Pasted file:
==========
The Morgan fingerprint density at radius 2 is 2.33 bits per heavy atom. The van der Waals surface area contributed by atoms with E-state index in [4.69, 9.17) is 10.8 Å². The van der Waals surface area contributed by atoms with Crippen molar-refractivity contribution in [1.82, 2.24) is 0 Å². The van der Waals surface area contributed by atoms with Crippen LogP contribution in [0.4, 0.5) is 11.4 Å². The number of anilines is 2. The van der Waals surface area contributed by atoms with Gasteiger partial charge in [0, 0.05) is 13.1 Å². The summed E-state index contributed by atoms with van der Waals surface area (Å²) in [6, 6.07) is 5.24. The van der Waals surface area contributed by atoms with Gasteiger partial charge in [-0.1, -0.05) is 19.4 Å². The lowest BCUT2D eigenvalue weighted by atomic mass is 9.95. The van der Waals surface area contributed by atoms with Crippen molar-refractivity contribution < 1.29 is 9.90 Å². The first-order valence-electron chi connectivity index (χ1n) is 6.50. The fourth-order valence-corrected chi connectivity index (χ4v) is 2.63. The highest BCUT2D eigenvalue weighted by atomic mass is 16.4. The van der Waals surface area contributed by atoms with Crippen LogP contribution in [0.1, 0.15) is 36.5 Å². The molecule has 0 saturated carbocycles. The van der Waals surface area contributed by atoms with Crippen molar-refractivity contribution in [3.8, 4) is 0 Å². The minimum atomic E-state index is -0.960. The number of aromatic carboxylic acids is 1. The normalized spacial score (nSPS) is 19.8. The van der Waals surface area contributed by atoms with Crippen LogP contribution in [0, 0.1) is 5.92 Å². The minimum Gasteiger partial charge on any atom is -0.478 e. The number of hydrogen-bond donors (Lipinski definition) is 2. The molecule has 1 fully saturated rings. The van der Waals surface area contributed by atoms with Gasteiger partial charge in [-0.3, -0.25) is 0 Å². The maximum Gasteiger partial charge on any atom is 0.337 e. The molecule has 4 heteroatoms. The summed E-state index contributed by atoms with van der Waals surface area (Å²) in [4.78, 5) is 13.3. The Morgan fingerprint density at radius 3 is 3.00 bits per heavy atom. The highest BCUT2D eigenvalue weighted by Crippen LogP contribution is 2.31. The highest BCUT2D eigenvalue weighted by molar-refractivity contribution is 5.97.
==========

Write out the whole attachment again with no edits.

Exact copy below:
The Morgan fingerprint density at radius 2 is 2.33 bits per heavy atom. The van der Waals surface area contributed by atoms with E-state index in [4.69, 9.17) is 10.8 Å². The van der Waals surface area contributed by atoms with Crippen molar-refractivity contribution in [1.82, 2.24) is 0 Å². The van der Waals surface area contributed by atoms with Crippen LogP contribution in [0.4, 0.5) is 11.4 Å². The number of anilines is 2. The van der Waals surface area contributed by atoms with Gasteiger partial charge in [0, 0.05) is 13.1 Å². The summed E-state index contributed by atoms with van der Waals surface area (Å²) in [6, 6.07) is 5.24. The van der Waals surface area contributed by atoms with Gasteiger partial charge in [-0.1, -0.05) is 19.4 Å². The lowest BCUT2D eigenvalue weighted by atomic mass is 9.95. The van der Waals surface area contributed by atoms with Crippen molar-refractivity contribution < 1.29 is 9.90 Å². The first-order valence-electron chi connectivity index (χ1n) is 6.50. The fourth-order valence-corrected chi connectivity index (χ4v) is 2.63. The highest BCUT2D eigenvalue weighted by atomic mass is 16.4. The van der Waals surface area contributed by atoms with Crippen LogP contribution in [0.1, 0.15) is 36.5 Å². The molecule has 0 saturated carbocycles. The van der Waals surface area contributed by atoms with Crippen molar-refractivity contribution in [3.8, 4) is 0 Å². The minimum atomic E-state index is -0.960. The number of aromatic carboxylic acids is 1. The normalized spacial score (nSPS) is 19.8. The van der Waals surface area contributed by atoms with Crippen LogP contribution in [0, 0.1) is 5.92 Å². The minimum Gasteiger partial charge on any atom is -0.478 e. The number of hydrogen-bond donors (Lipinski definition) is 2. The molecule has 1 fully saturated rings. The van der Waals surface area contributed by atoms with Gasteiger partial charge in [-0.3, -0.25) is 0 Å². The maximum Gasteiger partial charge on any atom is 0.337 e. The molecule has 4 heteroatoms. The summed E-state index contributed by atoms with van der Waals surface area (Å²) in [4.78, 5) is 13.3. The Morgan fingerprint density at radius 3 is 3.00 bits per heavy atom. The highest BCUT2D eigenvalue weighted by Crippen LogP contribution is 2.31. The highest BCUT2D eigenvalue weighted by molar-refractivity contribution is 5.97.